Allan J. Mucerino
THE COVID DIASPORA, PART 1.
Updated: Dec 20, 2020
Part I: The New Teacher Economy
Educators are leaving their dream jobs in droves. Some are leaving their schools or districts for the same reasons about half as many annually leave, including poor working conditions, unreasonable demands, inadequate support, and unrealistic expectations. Pandemic schooling accounts for the other half.
In a nationwide poll of educators, NEA found that 28 percent said the COVID-19 pandemic has made them more likely to retire early or leave the profession, a rate that could far worsen the U.S.’s shortage of qualified teachers. That number includes a significant number of new or young teachers—one in five teachers with less than 10 years’ experience. It also includes 40 percent of teachers with 21 to 30 years’ experience, who are presumably leaders and mentors on their school campuses, and 55 percent of those with more than 30 years.
A November Horace Mann Educators Corporation survey of K-12 educators in the United States found about 27% of educators are now considering leaving the classroom or taking a leave of absence due to the pandemic.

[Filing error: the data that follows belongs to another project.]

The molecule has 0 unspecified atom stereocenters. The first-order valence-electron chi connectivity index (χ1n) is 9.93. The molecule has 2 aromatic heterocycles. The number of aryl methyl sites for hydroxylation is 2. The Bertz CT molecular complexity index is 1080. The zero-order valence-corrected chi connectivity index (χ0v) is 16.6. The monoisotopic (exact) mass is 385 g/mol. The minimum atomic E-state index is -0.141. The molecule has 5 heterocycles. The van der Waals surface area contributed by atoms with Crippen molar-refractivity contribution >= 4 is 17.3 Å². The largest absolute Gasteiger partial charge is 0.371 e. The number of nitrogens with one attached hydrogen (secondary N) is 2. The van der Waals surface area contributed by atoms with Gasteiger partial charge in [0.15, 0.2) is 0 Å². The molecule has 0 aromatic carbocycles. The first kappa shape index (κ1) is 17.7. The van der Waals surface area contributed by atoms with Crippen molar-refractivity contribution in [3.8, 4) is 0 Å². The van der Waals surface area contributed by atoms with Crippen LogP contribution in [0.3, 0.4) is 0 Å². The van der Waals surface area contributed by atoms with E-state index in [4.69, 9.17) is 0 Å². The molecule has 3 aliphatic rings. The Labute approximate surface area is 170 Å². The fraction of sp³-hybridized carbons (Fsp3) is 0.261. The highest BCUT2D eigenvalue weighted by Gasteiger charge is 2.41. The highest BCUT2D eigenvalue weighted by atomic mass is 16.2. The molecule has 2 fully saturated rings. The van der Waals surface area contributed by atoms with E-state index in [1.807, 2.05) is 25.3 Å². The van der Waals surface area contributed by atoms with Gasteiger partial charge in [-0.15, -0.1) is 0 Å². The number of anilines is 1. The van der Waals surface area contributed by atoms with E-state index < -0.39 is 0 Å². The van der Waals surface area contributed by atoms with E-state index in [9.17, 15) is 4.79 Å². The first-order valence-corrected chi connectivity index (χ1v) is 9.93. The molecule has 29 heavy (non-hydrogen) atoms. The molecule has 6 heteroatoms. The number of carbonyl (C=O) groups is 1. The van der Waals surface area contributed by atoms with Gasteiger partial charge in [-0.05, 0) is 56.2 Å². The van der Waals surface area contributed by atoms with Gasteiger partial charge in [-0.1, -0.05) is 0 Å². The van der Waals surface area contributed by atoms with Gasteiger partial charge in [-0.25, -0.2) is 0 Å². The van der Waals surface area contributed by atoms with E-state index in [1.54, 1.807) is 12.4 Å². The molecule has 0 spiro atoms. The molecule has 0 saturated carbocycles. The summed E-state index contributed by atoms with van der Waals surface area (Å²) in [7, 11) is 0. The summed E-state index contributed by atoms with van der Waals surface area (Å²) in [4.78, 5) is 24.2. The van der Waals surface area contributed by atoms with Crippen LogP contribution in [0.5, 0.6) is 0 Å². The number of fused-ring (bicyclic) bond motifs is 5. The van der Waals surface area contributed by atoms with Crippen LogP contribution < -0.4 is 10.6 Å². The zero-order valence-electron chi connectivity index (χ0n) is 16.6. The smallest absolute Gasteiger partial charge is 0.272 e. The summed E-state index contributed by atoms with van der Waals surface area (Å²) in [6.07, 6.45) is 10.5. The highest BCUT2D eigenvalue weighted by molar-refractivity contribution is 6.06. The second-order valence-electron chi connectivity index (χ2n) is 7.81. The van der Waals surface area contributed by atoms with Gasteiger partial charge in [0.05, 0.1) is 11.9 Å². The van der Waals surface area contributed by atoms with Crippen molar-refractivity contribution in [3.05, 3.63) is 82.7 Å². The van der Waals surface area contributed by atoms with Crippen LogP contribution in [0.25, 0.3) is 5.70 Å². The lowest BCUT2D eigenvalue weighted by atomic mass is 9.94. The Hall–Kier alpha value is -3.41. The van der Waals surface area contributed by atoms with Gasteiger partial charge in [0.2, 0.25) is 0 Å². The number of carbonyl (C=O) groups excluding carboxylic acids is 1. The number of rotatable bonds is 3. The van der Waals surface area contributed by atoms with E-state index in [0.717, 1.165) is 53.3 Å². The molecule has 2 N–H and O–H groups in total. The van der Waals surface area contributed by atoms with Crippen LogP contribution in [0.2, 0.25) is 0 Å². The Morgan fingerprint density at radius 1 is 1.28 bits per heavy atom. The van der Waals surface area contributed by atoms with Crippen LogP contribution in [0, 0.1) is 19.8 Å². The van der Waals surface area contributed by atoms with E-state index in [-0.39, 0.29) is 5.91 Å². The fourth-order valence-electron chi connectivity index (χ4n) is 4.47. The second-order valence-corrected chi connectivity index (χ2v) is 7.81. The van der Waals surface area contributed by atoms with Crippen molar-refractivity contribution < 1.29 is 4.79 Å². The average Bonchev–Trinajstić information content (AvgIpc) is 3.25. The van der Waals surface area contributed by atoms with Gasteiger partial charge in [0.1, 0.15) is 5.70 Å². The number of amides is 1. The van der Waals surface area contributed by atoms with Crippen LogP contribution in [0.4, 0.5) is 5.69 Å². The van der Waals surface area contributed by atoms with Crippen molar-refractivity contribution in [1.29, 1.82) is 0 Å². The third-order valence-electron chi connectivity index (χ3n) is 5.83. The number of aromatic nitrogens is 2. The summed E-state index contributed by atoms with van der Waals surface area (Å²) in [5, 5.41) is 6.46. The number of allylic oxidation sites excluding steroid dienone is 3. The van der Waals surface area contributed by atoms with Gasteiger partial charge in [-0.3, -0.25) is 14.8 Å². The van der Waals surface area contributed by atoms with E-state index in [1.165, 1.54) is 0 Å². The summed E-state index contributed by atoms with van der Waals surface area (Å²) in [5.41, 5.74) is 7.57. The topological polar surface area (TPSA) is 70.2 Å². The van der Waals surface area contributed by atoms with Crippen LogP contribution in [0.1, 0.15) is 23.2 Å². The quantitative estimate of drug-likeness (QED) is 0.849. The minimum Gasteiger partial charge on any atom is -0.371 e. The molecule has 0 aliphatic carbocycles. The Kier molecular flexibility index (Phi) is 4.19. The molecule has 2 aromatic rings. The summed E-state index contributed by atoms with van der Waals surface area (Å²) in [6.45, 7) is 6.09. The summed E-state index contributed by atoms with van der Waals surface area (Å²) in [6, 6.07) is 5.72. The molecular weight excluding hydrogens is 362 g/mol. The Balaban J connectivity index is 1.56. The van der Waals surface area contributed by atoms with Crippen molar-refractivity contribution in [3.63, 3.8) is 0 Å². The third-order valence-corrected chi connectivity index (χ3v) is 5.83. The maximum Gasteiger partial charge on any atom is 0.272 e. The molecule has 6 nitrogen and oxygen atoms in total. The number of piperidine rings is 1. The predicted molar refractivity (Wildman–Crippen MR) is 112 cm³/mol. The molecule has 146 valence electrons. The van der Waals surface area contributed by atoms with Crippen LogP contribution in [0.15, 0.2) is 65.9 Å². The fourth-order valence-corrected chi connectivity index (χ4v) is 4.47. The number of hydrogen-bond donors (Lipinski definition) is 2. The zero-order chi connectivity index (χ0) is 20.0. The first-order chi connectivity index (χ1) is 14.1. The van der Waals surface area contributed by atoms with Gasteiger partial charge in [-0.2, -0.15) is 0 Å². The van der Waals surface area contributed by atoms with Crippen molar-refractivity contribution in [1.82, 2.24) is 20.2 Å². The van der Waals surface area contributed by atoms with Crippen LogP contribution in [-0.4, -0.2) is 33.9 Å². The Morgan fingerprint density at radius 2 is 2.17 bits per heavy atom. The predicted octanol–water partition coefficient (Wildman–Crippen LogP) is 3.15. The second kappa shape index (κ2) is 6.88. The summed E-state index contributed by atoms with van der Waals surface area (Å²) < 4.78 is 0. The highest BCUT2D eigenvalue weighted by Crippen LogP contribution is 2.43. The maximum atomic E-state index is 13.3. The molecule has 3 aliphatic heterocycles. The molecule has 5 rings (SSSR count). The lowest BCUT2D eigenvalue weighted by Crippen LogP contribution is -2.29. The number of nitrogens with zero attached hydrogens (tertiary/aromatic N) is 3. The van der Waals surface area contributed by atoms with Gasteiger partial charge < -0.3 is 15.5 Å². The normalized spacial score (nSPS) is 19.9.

But not all of them are leaving the profession. As a result, the teacher economy is undergoing significant change. The same could be said of the student economy, now that a new category of students has emerged.
Leaving the brick and mortar classroom for the virtual classroom has become a reality for some teachers who were forced to teach at a distance this year and have come to realize that teaching online provides location and schedule flexibility and freedom.
Startups like Outschool, Varsity Tutor, and Prisma, are competing with traditional online learning schools, mostly charter schools, in the race to secure their share of the new teacher economy. By most accounts, the new migration to distance teaching is due the legitimization and subsequently new found respect for online education.
While most PK-12 teachers are anxious to return to campus, teachers who seek a work-from-home (and live anywhere), quality-of-life existence are eager to embark on an online teaching career.
The future appears to be shifting to rewarding tech-savvy people. The post-pandemic world we all inherit promises to be complex, globalized, plural and highly technological, and unpredictable too.
Parents who covet choice and the policymakers who support them want flexibility, personalization, and options that fit their lifestyle, now that so many of them have come to learn new ways of doing old things. Education among those things.
Hybrid learning is here to stay. Public school districts would be smart to get into the market now. Experts predict a new teacher economy will materialize as a result it.